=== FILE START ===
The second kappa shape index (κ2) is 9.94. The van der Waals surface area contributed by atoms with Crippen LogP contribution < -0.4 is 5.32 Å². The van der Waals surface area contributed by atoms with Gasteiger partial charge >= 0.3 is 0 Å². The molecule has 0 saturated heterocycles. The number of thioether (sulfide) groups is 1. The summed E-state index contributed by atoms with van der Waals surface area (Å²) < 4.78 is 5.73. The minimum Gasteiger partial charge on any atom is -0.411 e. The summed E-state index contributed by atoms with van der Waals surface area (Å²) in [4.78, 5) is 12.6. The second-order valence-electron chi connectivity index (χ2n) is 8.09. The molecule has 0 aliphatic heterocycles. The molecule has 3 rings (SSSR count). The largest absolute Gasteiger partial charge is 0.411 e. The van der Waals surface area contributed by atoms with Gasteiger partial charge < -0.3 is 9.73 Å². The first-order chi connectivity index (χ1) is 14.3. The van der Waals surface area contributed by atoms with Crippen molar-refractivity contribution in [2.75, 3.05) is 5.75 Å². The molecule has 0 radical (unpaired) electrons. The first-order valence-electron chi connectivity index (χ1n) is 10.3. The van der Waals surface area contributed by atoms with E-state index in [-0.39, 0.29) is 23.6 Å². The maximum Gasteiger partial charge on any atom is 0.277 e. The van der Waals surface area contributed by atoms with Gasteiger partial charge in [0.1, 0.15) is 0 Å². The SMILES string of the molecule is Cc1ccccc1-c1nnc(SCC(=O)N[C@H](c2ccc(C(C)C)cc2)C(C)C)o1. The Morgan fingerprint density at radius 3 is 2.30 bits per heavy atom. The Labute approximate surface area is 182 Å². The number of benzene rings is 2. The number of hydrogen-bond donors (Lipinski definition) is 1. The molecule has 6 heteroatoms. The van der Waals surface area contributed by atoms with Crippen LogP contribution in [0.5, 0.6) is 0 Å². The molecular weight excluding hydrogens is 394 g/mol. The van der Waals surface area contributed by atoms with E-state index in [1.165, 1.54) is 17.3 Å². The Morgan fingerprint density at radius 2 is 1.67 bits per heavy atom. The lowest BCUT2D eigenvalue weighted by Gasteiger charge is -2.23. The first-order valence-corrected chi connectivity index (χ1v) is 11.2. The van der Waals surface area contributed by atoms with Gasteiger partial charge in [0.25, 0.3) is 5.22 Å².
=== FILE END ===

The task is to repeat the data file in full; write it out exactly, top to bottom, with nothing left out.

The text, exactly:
The second kappa shape index (κ2) is 9.94. The van der Waals surface area contributed by atoms with Crippen LogP contribution < -0.4 is 5.32 Å². The van der Waals surface area contributed by atoms with Gasteiger partial charge >= 0.3 is 0 Å². The molecule has 0 saturated heterocycles. The number of thioether (sulfide) groups is 1. The summed E-state index contributed by atoms with van der Waals surface area (Å²) < 4.78 is 5.73. The minimum Gasteiger partial charge on any atom is -0.411 e. The summed E-state index contributed by atoms with van der Waals surface area (Å²) in [4.78, 5) is 12.6. The second-order valence-electron chi connectivity index (χ2n) is 8.09. The molecule has 0 aliphatic heterocycles. The molecule has 3 rings (SSSR count). The largest absolute Gasteiger partial charge is 0.411 e. The van der Waals surface area contributed by atoms with Gasteiger partial charge < -0.3 is 9.73 Å². The first-order chi connectivity index (χ1) is 14.3. The van der Waals surface area contributed by atoms with Crippen molar-refractivity contribution in [2.75, 3.05) is 5.75 Å². The molecule has 0 radical (unpaired) electrons. The first-order valence-electron chi connectivity index (χ1n) is 10.3. The van der Waals surface area contributed by atoms with E-state index in [-0.39, 0.29) is 23.6 Å². The maximum Gasteiger partial charge on any atom is 0.277 e. The van der Waals surface area contributed by atoms with Gasteiger partial charge in [0.1, 0.15) is 0 Å². The SMILES string of the molecule is Cc1ccccc1-c1nnc(SCC(=O)N[C@H](c2ccc(C(C)C)cc2)C(C)C)o1. The Morgan fingerprint density at radius 3 is 2.30 bits per heavy atom. The Labute approximate surface area is 182 Å². The number of benzene rings is 2. The number of hydrogen-bond donors (Lipinski definition) is 1. The molecule has 6 heteroatoms. The van der Waals surface area contributed by atoms with Crippen LogP contribution in [0.5, 0.6) is 0 Å². The molecular weight excluding hydrogens is 394 g/mol. The van der Waals surface area contributed by atoms with E-state index in [1.165, 1.54) is 17.3 Å². The Morgan fingerprint density at radius 2 is 1.67 bits per heavy atom. The lowest BCUT2D eigenvalue weighted by Gasteiger charge is -2.23. The first-order valence-corrected chi connectivity index (χ1v) is 11.2. The van der Waals surface area contributed by atoms with Gasteiger partial charge in [0.25, 0.3) is 5.22 Å².